International Association for Impact Assessment

Results are in: Second survey on “Impact of COVID-19 on Impact Assessment"

  • Blog post by Executive Director David Bancroft

    Results are in:  Second survey on “Impact of COVID-19 on Impact Assessment

    Dear IAIA Members and Friends:

    The results are in from the second survey on “Impact of COVID-19 on Impact Assessment,” which was conducted in late July through early August. It had responses from over 700 individuals, while the first survey conducted in May 2020 had over 900 participants. We appreciate having so many respondents to both surveys – thank you. While we are still working on a comprehensive analysis of both surveys, we wanted to provide you with some highlights in this summary document.

    The demographics of the surveys were similar. Women were 42% of the respondents in each survey, and while in the first survey 67% of all respondents were 54 or younger, that number dropped to 62% in the second. Regional representation was similar as well, with the largest representation being from Africa both times, with 31% of total respondents in the first survey and 26% in the 2nd survey.

    Some notable results from the survey include:

    • 75% considered it very or extremely important to use the impact assessment processes to evaluate and provide oversight of proposed COVID-19 recovery programs and projects.
    • 48% felt that regulations, standards, and policies will be relaxed temporarily to stimulate the economy, or will be diluted permanently to address COVID-19 (which nearly matches the 49% of the first survey).
    • A plurality of respondents indicated that promoting integrated impact assessment was the most important way that impact assessment could reduce future disease outbreaks, with 34% preferring integrated impact assessment and cumulative effects, and 17% wanting expanded environmental assessment incorporating factors of risk.

    Travel restrictions are continuing to have an impact on impact assessment work, but it appears the ability to work remotely has improved the situation. Respondents who work remotely/at home were 36% and 39% in the first and second surveys, respectively. However, there was a notable drop in the number who found travel restrictions making their more work difficult, from 30% in the first survey to 20%in the second.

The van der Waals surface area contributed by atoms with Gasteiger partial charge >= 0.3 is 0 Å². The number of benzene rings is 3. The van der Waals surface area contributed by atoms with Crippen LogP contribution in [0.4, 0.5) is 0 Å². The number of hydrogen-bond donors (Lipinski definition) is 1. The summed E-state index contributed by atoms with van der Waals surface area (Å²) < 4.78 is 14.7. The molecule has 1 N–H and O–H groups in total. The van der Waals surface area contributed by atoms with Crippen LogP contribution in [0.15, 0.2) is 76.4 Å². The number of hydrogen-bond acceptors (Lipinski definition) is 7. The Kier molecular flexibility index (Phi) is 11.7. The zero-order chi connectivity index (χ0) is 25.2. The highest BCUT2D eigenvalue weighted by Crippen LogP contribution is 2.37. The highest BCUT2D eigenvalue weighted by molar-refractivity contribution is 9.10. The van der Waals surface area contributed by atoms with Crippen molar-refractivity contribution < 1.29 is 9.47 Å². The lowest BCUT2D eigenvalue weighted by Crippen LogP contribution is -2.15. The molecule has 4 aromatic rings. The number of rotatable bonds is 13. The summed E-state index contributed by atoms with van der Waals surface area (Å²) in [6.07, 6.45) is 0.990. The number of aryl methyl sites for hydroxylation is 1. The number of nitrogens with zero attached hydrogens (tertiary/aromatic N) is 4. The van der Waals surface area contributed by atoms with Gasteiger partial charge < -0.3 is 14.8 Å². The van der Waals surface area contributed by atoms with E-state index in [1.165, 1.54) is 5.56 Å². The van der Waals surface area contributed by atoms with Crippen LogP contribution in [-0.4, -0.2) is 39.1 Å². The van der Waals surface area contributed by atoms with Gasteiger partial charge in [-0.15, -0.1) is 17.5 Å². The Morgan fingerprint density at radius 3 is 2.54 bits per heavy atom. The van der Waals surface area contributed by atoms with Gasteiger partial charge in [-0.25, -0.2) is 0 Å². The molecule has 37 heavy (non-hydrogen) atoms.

Positive feelings about the pandemic stayed pretty constant, with 54% being able to spend more time with family compared to 56% in the first survey. It looks like the other piece of good news is that the immediate overwhelming of families by COVID-19 seems to have subsided, with 74% of respondents in the first survey saying they were providing direct support to relatives, organizations, and others in need dropping to 40% in the second.

    Respondents provided substantial feedback about how IAIA may help impact assessment professionals by providing additional services. Most of the recommendations are being considered, except for the one about IAIA’s providing members with better and more reliable internet service. (We are good – but not that good!) Additional webinar and training are certainly on the horizon. Now that IAIA knows it can take positions, we may use our voice to advocate for increased utilization of impact assessment processes with both public and private sector leaders. Also, we can accomplish more in partnership with other organizations than we can alone, so we may use the results of the survey to reach out to corporations, financial institutions, and civil society to build alliances that amplify our message. Watch this space for coming announcements.

    Lastly, I want to thank that team that has headed up the survey effort: Charles Kelly, Charlotte Bingham, Susie Brownlie, Peter Croal, Wes Fisher, Jo Treweek, and Bridget John. In this space in the coming weeks, you will see topical blogs shedding more light on the survey results.

    Be well and stay safe.

    Sincerely,

    David Bancroft

    Executive Director

    Tracking How Impact Assessment is Affecting the Practice and Profession of Impact Assessment

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